“Growing up with Granny and being so close with her was enough,” photographer Chris Leidy says of his grandmother, Lilly Pulitzer. “I didn’t need to put on the floral prints to feel any closer.”
The single 34-year-old splits his time between Palm Beach, New York (where he’s opening a gallery in Chelsea), and the far-flung destinations to which he travels for underwater shoots. Next month, for example, he’s heading to the Arctic, where he’ll be diving under the ice with narwhals.
“I’ve basically gone to every tropical region on the planet, but I’ve never done subzero temperatures before, says Leidy, whose work has appeared in the Wall Street Journal, Architectural Digest, and Condé Nast Traveler.
You won’t find floral Lilly prints in Leidy’s wardrobe, perhaps because the photographer needs as much space as possible for his shoes. He has a built-in closet specifically for his large collection.
“I’m not really doing the bright color thing,” he says. Although he is used to “dressing to the nines in black tie,” he prefers ripped jeans and Converse sneakers: “I just spent an arm and a leg at 3×1 in the city getting custom denim jackets and pants. I like to create my own little style, which I’d describe as kind of edgy funk. I don’t like to be just another.”
In that sense, he’s a lot like his grandmother. Born in New York in the 1930s, Lillian McKim attended Miss Porter’s School (with future First Lady Jackie Kennedy) before moving to Kentucky, where she worked for the Frontiers Nurses Service. She eloped with Peter Pulitzer and moved to Florida, where Pulitzer owned several orange groves. Lilly sold oranges to restaurants in their new home of Palm Beach and also opened a juice stand just off Worth Avenue.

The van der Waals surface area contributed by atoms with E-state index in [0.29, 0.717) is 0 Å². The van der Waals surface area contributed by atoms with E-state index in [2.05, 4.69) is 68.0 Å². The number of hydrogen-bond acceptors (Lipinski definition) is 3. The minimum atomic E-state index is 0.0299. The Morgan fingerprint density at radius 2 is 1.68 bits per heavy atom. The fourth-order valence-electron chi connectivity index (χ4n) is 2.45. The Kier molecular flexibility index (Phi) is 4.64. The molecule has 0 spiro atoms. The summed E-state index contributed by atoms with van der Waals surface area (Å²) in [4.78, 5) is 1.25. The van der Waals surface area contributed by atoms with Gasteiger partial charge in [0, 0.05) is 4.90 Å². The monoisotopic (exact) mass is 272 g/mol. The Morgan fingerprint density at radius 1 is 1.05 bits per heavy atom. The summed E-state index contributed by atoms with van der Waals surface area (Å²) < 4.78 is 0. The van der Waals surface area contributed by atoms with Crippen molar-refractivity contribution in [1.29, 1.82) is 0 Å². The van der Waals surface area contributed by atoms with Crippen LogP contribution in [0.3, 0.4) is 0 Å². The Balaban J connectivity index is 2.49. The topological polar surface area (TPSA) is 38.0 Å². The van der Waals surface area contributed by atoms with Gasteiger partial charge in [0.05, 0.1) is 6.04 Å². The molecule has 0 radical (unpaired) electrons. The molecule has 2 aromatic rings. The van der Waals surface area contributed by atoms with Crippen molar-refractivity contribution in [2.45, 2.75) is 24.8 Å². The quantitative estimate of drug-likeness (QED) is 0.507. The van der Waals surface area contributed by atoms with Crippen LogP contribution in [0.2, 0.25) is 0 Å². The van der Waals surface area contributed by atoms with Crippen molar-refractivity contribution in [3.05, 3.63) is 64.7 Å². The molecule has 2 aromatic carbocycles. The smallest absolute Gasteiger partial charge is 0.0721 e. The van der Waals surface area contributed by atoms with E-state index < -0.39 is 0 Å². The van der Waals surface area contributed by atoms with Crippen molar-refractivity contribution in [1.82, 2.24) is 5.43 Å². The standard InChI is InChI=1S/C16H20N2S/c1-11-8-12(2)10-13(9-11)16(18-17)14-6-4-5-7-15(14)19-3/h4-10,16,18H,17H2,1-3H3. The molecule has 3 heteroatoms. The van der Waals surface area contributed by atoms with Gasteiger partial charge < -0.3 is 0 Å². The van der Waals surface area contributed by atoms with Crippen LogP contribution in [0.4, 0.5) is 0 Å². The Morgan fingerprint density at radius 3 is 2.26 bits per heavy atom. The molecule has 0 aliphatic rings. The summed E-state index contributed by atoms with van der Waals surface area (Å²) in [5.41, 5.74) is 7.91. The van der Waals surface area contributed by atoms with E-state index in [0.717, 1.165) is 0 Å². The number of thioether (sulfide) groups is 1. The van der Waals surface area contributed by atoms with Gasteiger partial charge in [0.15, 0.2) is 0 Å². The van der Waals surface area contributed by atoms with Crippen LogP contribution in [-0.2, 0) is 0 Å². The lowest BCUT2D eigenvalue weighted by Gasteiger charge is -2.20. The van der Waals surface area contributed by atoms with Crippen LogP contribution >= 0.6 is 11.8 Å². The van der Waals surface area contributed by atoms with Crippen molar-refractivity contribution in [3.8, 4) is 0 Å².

She designed a sleeveless shift dress out of bright cotton that could camouflage the stains she was getting on her clothes from squeezing oranges. Soon she began selling more dresses than juice, and Pulitzer opened stores in resort towns up and down the East Coast.
“She was a big advocate of being your own person and having your own style,” Leidy says. “She definitely stepped out of the box with her prints.”
The photographer says that while he feels a sense of pride about his grandmother’s clothing when he sees people wearing it, he and Pulitzer, who died at 81 in 2013, shared a different bond.
“We were super close, Granny and I, and it was a relationship that spawned a lot of creativity. We would cook together,” he says, noting that she was a “crazy good cook” who made a favorite dish he called the Granny Special.
He says that she loved his work that she and his mother, Liza Pulitzer, were and are his “two greatest advocates and fans.”
“They pushed me to follow my heart, follow my passion, and step out of the box, and push myself creatively—taking what inspiration I find and putting my own touch on it.”
Lilly would be proud.
Leidy’s first New York show opens April 21 at his gallery at 149 West 22nd Street.
[H/T New York Post]